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Work you love vs. Love your work1


There are plenty of great critiques to the idea that we must follow our passion and do work we love. All these critiques point to people who became passionate about what they did after they got good at it. Besides, few know what they’re passionate about, anyway.    On the flip side, there’s good evidence to show that interests matter. We all gravitate toward certain kinds of work. And, it is better for us to find careers in those kinds of work. I have experienced that myself – there are certain jobs that I intuitively feel more excited about over others.    My sense is that, over time, we’ll come to accept that this debate has no right answer. Instead, like all great opposing questions, the answer lies somewhere in the middle. Interests matter, but don’t let yourself get fixated on which one is the right one. Instead, once you are in the proverbial ball park, cultivate that interest, get good and create options to find exactly what you’d like to do. So, if you know you gravitate toward research, go get a Masters in something that sounds interesting to you. Over time, you’ll move toward the right subject in time for your P.hD.   My thesis in this debate, aside from the strong belief that the answer lies somewhere in the middle, is that our dominant strategy is to enjoy the process of doing good work. This is irrespective of what we choose to do. You don’t have to love that boring excel spreadsheet task to put in your best effort. Neither do you have to love to march to do it well. The rush from doing good work is addictive. In time, we tend to recognize and love the process of intense preparation, sustained effort and thoughtful follow up. The results of the work matter – but, far less than we imagine. Besides, good processes ensure good outcomes in the long run anyway.    The process of doing good work is our dominant strategy because good work opens up opportunities. And, these opportunities help us get closer and closer to what we gravitate toward.   As kids, we are told that what matters is that we gave it our best shot. That advice turns out to be incredibly wise. Share this: Facebook Twitter LinkedIn Like this: Like Loading... Related https://alearningaday.com/2017/10/16/work-you-love-vs-love-your-work/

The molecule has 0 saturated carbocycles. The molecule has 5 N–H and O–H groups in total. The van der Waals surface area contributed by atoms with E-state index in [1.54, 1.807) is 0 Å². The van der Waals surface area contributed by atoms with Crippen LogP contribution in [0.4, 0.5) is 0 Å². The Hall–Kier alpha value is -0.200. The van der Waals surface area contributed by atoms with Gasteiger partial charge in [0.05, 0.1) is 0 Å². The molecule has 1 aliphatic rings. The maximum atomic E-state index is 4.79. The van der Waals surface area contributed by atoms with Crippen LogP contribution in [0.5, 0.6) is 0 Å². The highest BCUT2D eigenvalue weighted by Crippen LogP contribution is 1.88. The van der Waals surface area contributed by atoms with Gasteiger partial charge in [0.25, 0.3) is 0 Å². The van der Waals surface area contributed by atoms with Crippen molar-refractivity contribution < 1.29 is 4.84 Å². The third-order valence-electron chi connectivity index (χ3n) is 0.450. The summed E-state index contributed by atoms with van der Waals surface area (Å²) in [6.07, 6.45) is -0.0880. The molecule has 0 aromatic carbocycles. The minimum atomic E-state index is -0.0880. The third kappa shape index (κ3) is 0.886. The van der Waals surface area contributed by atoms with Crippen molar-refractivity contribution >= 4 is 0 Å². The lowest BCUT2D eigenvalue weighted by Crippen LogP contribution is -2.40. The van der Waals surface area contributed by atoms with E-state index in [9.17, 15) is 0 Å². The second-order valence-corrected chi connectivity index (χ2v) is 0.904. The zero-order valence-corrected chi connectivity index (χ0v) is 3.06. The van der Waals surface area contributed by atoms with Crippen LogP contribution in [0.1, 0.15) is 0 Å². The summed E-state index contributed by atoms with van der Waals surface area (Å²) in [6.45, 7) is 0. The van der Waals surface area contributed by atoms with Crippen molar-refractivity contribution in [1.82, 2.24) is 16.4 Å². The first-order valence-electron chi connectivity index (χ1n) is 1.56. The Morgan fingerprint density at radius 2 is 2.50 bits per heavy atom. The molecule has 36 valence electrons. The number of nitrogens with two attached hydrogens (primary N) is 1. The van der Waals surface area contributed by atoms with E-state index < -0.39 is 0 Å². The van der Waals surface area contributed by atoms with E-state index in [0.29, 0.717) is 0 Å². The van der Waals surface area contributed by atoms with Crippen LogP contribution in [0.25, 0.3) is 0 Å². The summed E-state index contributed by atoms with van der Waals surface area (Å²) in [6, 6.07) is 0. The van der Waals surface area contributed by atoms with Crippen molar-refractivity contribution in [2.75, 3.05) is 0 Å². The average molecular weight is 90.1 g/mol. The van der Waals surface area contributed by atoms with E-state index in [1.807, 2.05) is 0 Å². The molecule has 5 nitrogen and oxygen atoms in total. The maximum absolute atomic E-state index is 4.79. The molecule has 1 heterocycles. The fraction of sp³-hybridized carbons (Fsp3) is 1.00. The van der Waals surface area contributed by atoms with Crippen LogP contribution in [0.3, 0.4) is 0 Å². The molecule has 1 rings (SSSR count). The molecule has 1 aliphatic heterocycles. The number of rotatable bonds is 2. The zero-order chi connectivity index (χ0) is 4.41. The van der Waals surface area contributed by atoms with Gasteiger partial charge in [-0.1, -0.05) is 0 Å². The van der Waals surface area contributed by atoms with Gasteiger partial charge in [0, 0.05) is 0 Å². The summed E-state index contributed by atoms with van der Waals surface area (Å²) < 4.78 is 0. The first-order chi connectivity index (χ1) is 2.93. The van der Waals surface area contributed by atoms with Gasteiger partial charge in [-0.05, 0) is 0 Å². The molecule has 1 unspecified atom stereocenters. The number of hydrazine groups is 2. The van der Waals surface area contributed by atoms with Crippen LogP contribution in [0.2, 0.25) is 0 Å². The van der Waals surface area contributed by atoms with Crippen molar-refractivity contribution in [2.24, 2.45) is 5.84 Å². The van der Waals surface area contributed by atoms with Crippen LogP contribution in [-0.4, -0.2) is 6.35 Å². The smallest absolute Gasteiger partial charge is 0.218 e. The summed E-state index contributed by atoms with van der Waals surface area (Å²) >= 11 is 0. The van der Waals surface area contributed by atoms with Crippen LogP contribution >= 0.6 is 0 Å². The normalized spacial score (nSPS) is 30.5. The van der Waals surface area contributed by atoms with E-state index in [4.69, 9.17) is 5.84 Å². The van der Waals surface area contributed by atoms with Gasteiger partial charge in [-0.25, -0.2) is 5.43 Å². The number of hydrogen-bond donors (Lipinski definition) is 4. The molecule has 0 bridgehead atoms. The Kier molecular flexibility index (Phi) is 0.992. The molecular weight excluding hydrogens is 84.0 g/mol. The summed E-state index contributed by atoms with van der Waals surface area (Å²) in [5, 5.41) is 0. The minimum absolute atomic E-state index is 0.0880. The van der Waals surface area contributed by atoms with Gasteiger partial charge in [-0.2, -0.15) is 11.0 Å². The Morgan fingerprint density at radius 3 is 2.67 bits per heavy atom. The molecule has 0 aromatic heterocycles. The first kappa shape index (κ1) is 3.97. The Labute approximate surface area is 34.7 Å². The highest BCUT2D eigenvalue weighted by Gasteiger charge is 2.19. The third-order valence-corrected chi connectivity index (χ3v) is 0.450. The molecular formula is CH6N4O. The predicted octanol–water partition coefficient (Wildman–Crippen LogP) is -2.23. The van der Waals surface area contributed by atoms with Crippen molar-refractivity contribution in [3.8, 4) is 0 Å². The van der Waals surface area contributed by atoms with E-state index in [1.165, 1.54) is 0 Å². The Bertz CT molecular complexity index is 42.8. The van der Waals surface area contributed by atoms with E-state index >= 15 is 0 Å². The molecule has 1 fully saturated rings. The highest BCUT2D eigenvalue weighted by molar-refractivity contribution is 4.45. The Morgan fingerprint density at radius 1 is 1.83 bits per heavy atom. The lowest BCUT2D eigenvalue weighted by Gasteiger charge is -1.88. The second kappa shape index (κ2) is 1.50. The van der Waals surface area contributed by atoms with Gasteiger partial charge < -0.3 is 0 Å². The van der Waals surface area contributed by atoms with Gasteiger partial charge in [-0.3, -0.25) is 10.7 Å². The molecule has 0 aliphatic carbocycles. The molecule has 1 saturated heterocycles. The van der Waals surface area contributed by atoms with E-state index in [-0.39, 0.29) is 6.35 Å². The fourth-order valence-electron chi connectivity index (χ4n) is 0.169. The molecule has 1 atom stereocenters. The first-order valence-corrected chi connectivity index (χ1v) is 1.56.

Street sweepers and lives that matter1


“If a man is called to be a street sweeper, he should sweep streets even as a Michaelangelo painted, or Beethoven composed music or Shakespeare wrote poetry. He should sweep streets so well that all the hosts of heaven and earth will pause to say, ‘Here lived a great street sweeper who did his job well.” This quote from Martin Luther King Jr., makes a profound point – we get to decide how much our work and life matters. We know this deep in our hearts but, often, choose to bury it amidst the busy-ness of day-to-day living. But, whenever we stop and decide to do a small thing with extraordinary care, it matters. And, when we decide to demonstrate extraordinary care in what we say and do consistently, we make a difference. Share this: Facebook Twitter LinkedIn Like this: Like Loading... Related https://alearningaday.com/2017/10/17/street-sweepers-and-lives-that-matter/

Heavy bags on long hikes1